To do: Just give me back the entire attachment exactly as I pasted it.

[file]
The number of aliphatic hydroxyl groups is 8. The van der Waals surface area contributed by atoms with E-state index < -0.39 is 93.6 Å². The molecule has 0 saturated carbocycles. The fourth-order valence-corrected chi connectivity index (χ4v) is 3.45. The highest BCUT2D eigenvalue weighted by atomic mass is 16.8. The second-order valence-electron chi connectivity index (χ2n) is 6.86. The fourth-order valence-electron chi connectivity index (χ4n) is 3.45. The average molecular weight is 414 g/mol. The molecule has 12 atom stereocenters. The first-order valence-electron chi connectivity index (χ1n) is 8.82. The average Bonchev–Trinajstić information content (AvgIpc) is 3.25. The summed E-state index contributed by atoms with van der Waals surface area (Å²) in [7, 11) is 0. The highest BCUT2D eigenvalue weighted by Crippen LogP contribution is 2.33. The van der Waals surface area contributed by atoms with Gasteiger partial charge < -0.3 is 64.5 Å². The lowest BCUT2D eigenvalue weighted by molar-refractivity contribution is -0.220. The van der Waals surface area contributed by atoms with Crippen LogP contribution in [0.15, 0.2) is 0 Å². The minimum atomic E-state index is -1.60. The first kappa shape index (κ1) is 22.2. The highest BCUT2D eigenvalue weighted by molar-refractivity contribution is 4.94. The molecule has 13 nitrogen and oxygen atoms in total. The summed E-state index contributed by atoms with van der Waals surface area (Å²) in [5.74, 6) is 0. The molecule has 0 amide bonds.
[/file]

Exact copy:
The number of aliphatic hydroxyl groups is 8. The van der Waals surface area contributed by atoms with E-state index < -0.39 is 93.6 Å². The molecule has 0 saturated carbocycles. The fourth-order valence-corrected chi connectivity index (χ4v) is 3.45. The highest BCUT2D eigenvalue weighted by atomic mass is 16.8. The second-order valence-electron chi connectivity index (χ2n) is 6.86. The fourth-order valence-electron chi connectivity index (χ4n) is 3.45. The average molecular weight is 414 g/mol. The molecule has 12 atom stereocenters. The first-order valence-electron chi connectivity index (χ1n) is 8.82. The average Bonchev–Trinajstić information content (AvgIpc) is 3.25. The summed E-state index contributed by atoms with van der Waals surface area (Å²) in [7, 11) is 0. The highest BCUT2D eigenvalue weighted by Crippen LogP contribution is 2.33. The van der Waals surface area contributed by atoms with Gasteiger partial charge < -0.3 is 64.5 Å². The lowest BCUT2D eigenvalue weighted by molar-refractivity contribution is -0.220. The van der Waals surface area contributed by atoms with Crippen LogP contribution in [0.15, 0.2) is 0 Å². The minimum atomic E-state index is -1.60. The first kappa shape index (κ1) is 22.2. The highest BCUT2D eigenvalue weighted by molar-refractivity contribution is 4.94. The molecule has 13 nitrogen and oxygen atoms in total. The summed E-state index contributed by atoms with van der Waals surface area (Å²) in [5.74, 6) is 0. The molecule has 0 amide bonds.